The wisdom of Britain’s great wartime leader applies to many fields of endeavour
Shane Oliver’s list of great investment quotes: Part Two
20 November 2019 | Shane Oliver
Last month we published Part One of Shane Oliver’s great investment quotes – and quotes for investors. Here is the second tranche of words of wisdom and Oliver’s take on them.
“Based on personal experience – both as an investor and an expert witness – rarely do more than three or four variables really count. Everything else is noise.” Martin Whitman
The information revolution has given us an abundance of information and opinion about investing. The danger is that information overload adds to uncertainty resulting in excessive caution, an overreaction to news and a focus on things that are of little relevance. So turn down the noise!
“Anything that can go wrong and doesn’t go wrong is just waiting for a much worse time to go wrong.” Anonymous
Those perpetually forecasting a crash in Australian home prices are an example of this sort of thinking. The human brain evolved in a way that it leaves us hardwired to be on the lookout for risks. So, it’s easier to be sceptical and pessimistic. As a result, bad news sells and there seems to be a never-ending stream of warnings of the next disaster. But when it comes to investing, succumbing too much to pessimism doesn’t pay. Since 1900 shares have had positive returns seven years out of 10 in the US and eight years out of 10 in Australia.
“Everyone has the brain power to make money in stocks. Not everyone has the stomach. If you are susceptible to selling everything in a panic, you ought to avoid stocks and [investment] funds.” Peter Lynch
If you can’t handle volatility in financial markets without making rash decisions, then either they are not for you or you should just take a long-term approach and leave it to someone else.
“If you have trouble imagining a 20% loss in the stock market, you shouldn’t be in stocks.” John Bogle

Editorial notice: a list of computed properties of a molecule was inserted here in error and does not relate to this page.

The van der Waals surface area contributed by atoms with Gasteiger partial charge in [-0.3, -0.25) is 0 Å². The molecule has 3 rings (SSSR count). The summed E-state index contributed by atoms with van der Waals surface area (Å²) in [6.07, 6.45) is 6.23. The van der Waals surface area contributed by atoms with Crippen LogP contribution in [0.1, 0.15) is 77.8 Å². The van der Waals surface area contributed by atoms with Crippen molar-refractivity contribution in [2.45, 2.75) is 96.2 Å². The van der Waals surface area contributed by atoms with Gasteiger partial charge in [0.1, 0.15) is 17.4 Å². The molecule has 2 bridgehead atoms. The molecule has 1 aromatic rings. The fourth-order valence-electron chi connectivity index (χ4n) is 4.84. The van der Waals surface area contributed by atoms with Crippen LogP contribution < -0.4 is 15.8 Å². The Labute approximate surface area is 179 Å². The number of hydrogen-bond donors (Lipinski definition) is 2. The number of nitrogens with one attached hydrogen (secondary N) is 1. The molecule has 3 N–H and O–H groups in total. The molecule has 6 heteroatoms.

Ditto. Successful investing is all about knowing yourself. Smart investors have an awareness of their weaknesses and seek to manage them. One way to do this is to take a long-term approach. If you want to trade day to day then you need to recognise that this requires a lot of effort, a rigorous process and a willingness to go against the crowd.
“A fanatic is one who can’t change his mind and won’t change the subject.” Winston Churchill
Many let blind faith in a strongly held view (“debt is too high”; “global oil production will soon peak”; “paper money will lead to economic disaster”; “Obamacare will destroy the US economy”; “the digital revolution means this time is different”) drive all their investment decisions. They could get lucky and be right at some point but end up losing a lot of money in the interim.
“If you don’t like something, change it. If you can’t change it, change your attitude.” Dr Mary Angelou
Following on from the last quote, to be a successful investor you need to humble, flexible and accepting of the reality of investment markets. Tilting at windmills doesn’t work.
“Money is better than poverty if only for financial reasons.” Woody Allen
Classic Woody. But he’s definitely right.
“Money frees you from doing things you dislike. Since I dislike doing nearly everything, money is handy.” Groucho Marx
That may be true for him. But some of the best things in life are free (well, they don’t need money).
“Wealth consists not in having great possessions but in having few wants.” Epicetus
There is much more to being wealthy than just having money and possessions. We often focus on getting great possessions and hence the financial wealth to obtain them, but numerous studies show that beyond a certain level, more money won’t make you happier. And if we have fewer wants we are better able to focus on achieving those wants.
“Even right up to the end we found conflict with each other, which now means nothing. It just means nothing. If there is conflict in your lives – get rid of it.” Barry Gibb (speaking after the death of his brother, and fellow Bee Gees band member, Robin Gibb)
Money often drives conflict. Try to make sure it doesn’t.